The numbers we were waiting for, Building Permits for Minneapolis / St Paul. These are the building permits for 1-Unit structures (single family homes) not seasonally adjusted.
February 2012 is about 22% year over year increase and 18% increase over January 2012. These are great numbers, but we are not yet out of the woods on this. Take a look at the graph below to see how this looks in the overall picture, still bouncing along the bottom.. There is reason for optimism with the low inventory of homes for sale in the Twin Cities – this will put additional demand on new housing units.
It is hard to predict the future, if we look at just the existing inventory and the current pace of pending sales – it would be tempting to call this the bottom. We still have a lot of headwinds including; increasing gas prices, food prices straining family budgets, troubles in Europe that could send the economy into a downturn, added regulations in the mortgage business and to top it all off – it is an election year. There is also the Shadow Inventories, although I am not overly concerned about this as a factor this year. With all the unknowns out there, I will venture to guess we will see a small increase in building permits – but not much upward movement on house prices. Even if there is huge demand for new homes, the builders would have a difficult time meeting the demand with the lack of funding available from banks. This will work its way out, but it will take time. Hopefully I am completely wrong and the housing market takes off this year..
I just posted the Building Permits and Housing Starts for the State of Minnesota, and now I see they just released the Minneapolis/St Paul charts. This is what counts for us, not the national stats or State stats – although they are a good barometer.
As you can see we are “bouncing along the bottom” still. I wish we had data going back further to see how this compares to other recession periods. Housing Starts and Building Permits will continue to bounce along the bottom until the region starts creating more jobs, supporting additional population (immigration and natural birth). We need to keep a close eye on the employment figures, see chart following the permits and starts below:
These were released today (8/25/2011) from the US Department of Commerce: Census Bureau.
As you can see with this chart, we have growing spread between employment and the labor force. (what the unemployment rate tracks). This shows us we have approx 122,728 unemployed in the labor force in the Twin Cities 7 County region. Assuming we could get to full employment, that is a lot of demand for housing. But let’s just calculate the difference between Jan 2005 and Jan 2011, that is approx 55,259 additional unemployed workers in the Twin Cities 7 County metro region. Not all of them will buy or rent housing, but a lot of them will. Keep in mind, we have approx 26,000 properties for sale in the Twin Cities metro region… If we use the old ratio of 1 housing unit to every 2 jobs (a number I pulled out of thin air..) we end up with demand for approx 27,629 housing units more than depleting our all of our supply. (double-check my math! I might have miscalculated on the back of a napkin here..) If that were to happen, builders would need to build approx 20,000 housing units to allow for immigration, new household formations, and move-up buyers. If employment turns around quickly, we could end up with a housing shortage. Not that we should be holding our breath right now, doesn’t look like anything promising that direction on the horizon yet..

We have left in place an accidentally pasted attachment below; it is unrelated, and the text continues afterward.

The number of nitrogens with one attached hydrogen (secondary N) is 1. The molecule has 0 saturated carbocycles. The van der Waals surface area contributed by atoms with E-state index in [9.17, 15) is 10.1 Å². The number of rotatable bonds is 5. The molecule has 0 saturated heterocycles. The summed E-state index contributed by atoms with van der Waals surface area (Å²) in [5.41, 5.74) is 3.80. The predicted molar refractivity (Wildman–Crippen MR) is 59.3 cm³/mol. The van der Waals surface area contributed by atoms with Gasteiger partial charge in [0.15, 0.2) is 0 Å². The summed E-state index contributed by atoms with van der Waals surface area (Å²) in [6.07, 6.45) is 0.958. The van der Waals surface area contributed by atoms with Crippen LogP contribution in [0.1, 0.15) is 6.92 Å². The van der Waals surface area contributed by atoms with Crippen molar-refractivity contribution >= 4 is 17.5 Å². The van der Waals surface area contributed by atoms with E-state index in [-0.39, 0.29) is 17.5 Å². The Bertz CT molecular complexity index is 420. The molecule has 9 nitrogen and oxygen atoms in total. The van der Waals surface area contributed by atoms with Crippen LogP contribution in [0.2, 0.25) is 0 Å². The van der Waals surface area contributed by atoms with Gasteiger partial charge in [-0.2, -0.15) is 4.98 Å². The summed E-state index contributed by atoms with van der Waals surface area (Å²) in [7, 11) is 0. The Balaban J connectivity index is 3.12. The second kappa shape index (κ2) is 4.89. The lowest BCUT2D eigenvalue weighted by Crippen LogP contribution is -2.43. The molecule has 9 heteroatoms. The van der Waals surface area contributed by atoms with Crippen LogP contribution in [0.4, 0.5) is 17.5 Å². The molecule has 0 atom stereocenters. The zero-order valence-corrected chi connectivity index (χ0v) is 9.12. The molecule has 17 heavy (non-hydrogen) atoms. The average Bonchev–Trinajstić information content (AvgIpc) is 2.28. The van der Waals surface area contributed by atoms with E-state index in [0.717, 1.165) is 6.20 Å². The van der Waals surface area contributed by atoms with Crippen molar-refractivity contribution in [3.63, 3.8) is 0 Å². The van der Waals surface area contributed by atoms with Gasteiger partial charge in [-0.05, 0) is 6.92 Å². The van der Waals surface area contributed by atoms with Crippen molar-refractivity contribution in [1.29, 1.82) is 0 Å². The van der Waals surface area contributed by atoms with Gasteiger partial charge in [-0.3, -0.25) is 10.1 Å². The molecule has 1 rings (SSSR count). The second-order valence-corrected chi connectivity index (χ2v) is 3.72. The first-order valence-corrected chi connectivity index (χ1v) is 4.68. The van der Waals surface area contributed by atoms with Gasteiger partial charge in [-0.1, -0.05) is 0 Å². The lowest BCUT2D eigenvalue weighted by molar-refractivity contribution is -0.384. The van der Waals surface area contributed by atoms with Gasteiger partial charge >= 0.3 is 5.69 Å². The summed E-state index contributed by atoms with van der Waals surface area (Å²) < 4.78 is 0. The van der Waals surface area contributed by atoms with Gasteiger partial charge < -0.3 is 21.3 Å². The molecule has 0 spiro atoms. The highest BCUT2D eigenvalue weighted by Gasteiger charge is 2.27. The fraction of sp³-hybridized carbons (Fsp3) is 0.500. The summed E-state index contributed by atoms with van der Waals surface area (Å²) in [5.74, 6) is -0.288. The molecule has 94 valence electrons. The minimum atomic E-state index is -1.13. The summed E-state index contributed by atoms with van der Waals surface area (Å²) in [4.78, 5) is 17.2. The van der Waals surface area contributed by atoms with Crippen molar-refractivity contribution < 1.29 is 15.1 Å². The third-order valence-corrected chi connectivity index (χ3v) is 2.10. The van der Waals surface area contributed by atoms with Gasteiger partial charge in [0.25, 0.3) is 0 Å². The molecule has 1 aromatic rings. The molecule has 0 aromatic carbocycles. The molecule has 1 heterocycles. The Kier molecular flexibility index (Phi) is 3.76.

Increasing employment is the only way this market will recover…
Well, today the news was released on the July Building Permits and Housing Starts from the National Association of Home Builders and the Census Bureau. Nationally building permits and housing starts are down according to these reports.
If we take a closer look at these figures, we can identify the conditions in the Midwest Region. Here is the data for the Midwest region: The Midwest Region’s building permits are down. This is just showing us what we already know, that the housing sector is struggling to gain traction. Our housing starts jumped early this year and are now dropping off.
I predict these numbers will climb in the Twin Cities region and possibly the Midwest, judging by the housing inventory dropping in the Twin Cities. As we get down to 3 to 5 month supply of homes, the building sector will need to kick into to gear to provide more housing. In order for us to get to that 3 to 5 month supply, we need JOBS.
Midwest Region Building Permits
Midwest Region Housing Starts
UPDATE: The NAHB President has a video commentary on the national report. Good analysis worth watching.